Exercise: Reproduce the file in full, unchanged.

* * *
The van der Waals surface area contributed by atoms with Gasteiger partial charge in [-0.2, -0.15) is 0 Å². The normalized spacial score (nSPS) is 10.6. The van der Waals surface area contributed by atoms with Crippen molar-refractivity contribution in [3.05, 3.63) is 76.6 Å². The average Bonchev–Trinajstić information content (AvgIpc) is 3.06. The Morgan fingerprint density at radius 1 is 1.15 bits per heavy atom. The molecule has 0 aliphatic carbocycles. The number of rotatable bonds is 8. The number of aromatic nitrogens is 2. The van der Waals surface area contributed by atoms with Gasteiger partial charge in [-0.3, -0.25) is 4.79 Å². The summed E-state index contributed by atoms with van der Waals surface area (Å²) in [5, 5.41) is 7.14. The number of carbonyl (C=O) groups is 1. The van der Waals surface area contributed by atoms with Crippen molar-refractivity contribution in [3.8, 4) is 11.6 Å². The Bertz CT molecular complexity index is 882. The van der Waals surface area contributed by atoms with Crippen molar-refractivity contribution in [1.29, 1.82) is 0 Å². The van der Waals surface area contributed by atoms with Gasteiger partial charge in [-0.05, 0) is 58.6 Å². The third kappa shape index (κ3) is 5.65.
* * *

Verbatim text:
The van der Waals surface area contributed by atoms with Gasteiger partial charge in [-0.2, -0.15) is 0 Å². The normalized spacial score (nSPS) is 10.6. The van der Waals surface area contributed by atoms with Crippen molar-refractivity contribution in [3.05, 3.63) is 76.6 Å². The average Bonchev–Trinajstić information content (AvgIpc) is 3.06. The Morgan fingerprint density at radius 1 is 1.15 bits per heavy atom. The molecule has 0 aliphatic carbocycles. The number of rotatable bonds is 8. The number of aromatic nitrogens is 2. The van der Waals surface area contributed by atoms with Gasteiger partial charge in [-0.3, -0.25) is 4.79 Å². The summed E-state index contributed by atoms with van der Waals surface area (Å²) in [5, 5.41) is 7.14. The number of carbonyl (C=O) groups is 1. The van der Waals surface area contributed by atoms with Crippen molar-refractivity contribution in [3.8, 4) is 11.6 Å². The Bertz CT molecular complexity index is 882. The van der Waals surface area contributed by atoms with Crippen molar-refractivity contribution in [1.29, 1.82) is 0 Å². The van der Waals surface area contributed by atoms with Gasteiger partial charge in [-0.05, 0) is 58.6 Å². The third kappa shape index (κ3) is 5.65.